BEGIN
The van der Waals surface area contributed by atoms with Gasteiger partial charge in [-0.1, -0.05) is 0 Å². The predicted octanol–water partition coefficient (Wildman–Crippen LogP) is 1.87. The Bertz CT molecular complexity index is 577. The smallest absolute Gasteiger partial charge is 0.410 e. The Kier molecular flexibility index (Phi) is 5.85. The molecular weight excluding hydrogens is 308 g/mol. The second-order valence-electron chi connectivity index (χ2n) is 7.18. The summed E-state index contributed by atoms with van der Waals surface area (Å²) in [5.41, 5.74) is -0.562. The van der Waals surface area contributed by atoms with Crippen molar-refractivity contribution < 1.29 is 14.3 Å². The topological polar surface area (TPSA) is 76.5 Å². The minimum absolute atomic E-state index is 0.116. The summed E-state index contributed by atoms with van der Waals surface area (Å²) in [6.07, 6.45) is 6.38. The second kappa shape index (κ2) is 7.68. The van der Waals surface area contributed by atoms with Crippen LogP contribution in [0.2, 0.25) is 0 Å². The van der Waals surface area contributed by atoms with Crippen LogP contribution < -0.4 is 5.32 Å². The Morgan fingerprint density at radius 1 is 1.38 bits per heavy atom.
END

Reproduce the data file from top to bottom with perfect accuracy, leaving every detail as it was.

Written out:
The van der Waals surface area contributed by atoms with Gasteiger partial charge in [-0.1, -0.05) is 0 Å². The predicted octanol–water partition coefficient (Wildman–Crippen LogP) is 1.87. The Bertz CT molecular complexity index is 577. The smallest absolute Gasteiger partial charge is 0.410 e. The Kier molecular flexibility index (Phi) is 5.85. The molecular weight excluding hydrogens is 308 g/mol. The second-order valence-electron chi connectivity index (χ2n) is 7.18. The summed E-state index contributed by atoms with van der Waals surface area (Å²) in [5.41, 5.74) is -0.562. The van der Waals surface area contributed by atoms with Crippen molar-refractivity contribution < 1.29 is 14.3 Å². The topological polar surface area (TPSA) is 76.5 Å². The minimum absolute atomic E-state index is 0.116. The summed E-state index contributed by atoms with van der Waals surface area (Å²) in [6.07, 6.45) is 6.38. The second kappa shape index (κ2) is 7.68. The van der Waals surface area contributed by atoms with Crippen LogP contribution in [0.2, 0.25) is 0 Å². The van der Waals surface area contributed by atoms with Crippen LogP contribution < -0.4 is 5.32 Å². The Morgan fingerprint density at radius 1 is 1.38 bits per heavy atom.